lansquenet & Leningradus in Pale Fire

Submitted by Alexey Sklyarenko on Wed, 07/29/2020 - 05:04

Describing the King’s escape from the palace, Kinbote (in VN’s novel Pale Fire, 1962, Shade’s mad commentator who imagines that he is Charles the Beloved, the last self-exiled king of Zembla) mentions a game of lansquenet played by two soldiers on a stone bench in the palace court:

 

The King sighed and began to undress. His camp bed and a bedtable had been placed, facing the window, in the northeast corner. East was the turquoise door; north, the door of the gallery; west, the door of the closet; south, the window. His black blazer and white trousers were taken away by his former valet's valet. The King sat down on the edge of the bed in his pajamas. The man returned with a pair of morocco bed slippers, pulled them on his master's listless feet, and was off with the discarded pumps. The King's wandering gaze stopped at the casement which was half open. One could see part of the dimly lit court where under an enclosed poplar two soldiers on a stone bench were playing lansquenet. The summer night was starless and stirless, with distant spasms of silent lightning. Around the lantern that stood on the bench a batlike moth blindly flapped - until the punter knocked it down with his cap. The King yawned, and the illumined card players shivered and dissolved in the prism of his tears. His bored glance traveled from wall to wall. The gallery door stood slightly ajar, and one could hear the steps of the guard coming and going. Above the closet, Iris Acht squared her shoulders and looked away. A cricket cricked. The bedside light was just strong enough to put a bright gleam on the gilt key in the lock of the closet door. And all at once that spark on that key caused a wonderful conflagration to spread in the prisoner's mind. (note to Line 130)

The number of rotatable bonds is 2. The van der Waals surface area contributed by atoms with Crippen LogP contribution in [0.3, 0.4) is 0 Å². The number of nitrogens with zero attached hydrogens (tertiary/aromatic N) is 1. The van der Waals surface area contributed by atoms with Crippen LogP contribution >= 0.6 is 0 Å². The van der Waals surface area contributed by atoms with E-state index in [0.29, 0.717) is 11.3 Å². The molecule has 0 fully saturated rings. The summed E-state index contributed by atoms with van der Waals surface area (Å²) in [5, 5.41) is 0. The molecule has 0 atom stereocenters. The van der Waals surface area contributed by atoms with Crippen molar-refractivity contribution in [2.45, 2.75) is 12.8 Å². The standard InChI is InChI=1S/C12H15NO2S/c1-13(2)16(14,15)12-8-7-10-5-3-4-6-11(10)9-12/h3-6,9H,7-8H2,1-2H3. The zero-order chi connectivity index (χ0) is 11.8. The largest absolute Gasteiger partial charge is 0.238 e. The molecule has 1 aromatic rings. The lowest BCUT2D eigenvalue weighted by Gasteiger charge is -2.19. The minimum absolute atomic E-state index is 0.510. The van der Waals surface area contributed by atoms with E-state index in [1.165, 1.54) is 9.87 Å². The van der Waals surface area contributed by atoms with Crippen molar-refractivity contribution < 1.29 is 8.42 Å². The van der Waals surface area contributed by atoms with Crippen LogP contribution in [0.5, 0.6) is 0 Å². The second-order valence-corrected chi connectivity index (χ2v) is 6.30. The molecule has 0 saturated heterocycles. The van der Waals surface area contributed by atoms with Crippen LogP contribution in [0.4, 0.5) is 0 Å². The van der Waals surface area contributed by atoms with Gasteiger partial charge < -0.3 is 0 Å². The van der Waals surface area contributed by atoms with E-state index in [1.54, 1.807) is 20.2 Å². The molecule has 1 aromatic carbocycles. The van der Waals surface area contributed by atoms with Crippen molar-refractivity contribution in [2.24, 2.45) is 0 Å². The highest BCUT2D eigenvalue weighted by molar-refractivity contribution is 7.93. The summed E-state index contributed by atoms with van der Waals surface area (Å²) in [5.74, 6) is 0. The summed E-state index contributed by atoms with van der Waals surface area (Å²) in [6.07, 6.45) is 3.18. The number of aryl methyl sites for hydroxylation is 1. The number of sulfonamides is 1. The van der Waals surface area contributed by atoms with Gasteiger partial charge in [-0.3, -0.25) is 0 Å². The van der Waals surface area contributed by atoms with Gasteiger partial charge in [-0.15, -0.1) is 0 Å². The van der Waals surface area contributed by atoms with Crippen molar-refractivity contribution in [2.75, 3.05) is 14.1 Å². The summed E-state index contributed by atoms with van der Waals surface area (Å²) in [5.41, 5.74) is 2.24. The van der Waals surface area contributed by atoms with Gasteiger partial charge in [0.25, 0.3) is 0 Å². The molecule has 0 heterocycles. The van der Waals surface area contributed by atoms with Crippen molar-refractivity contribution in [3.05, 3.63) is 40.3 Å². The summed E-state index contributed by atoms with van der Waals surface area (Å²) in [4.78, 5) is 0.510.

"A cricket cricked" seems to hint at zhuk zhuzhzhal (the beetle churred) in Chapter Seven (XV: 2) of Pushkin's Eugene OneginAs pointed out by Matt Roth (the post of Sept. 6, 2007), Chapter LXV of Alexandre Dumas' Twenty Years After is entitled "The Game of Lansquenet." In this chapter, the protagonists attend a game of lansquenet thrown by Captain Groslow. The game takes place outside the room where King Charles I (Stuart) is held captive, and the four heroes hope they will be able to overpower the eight guards and set him free.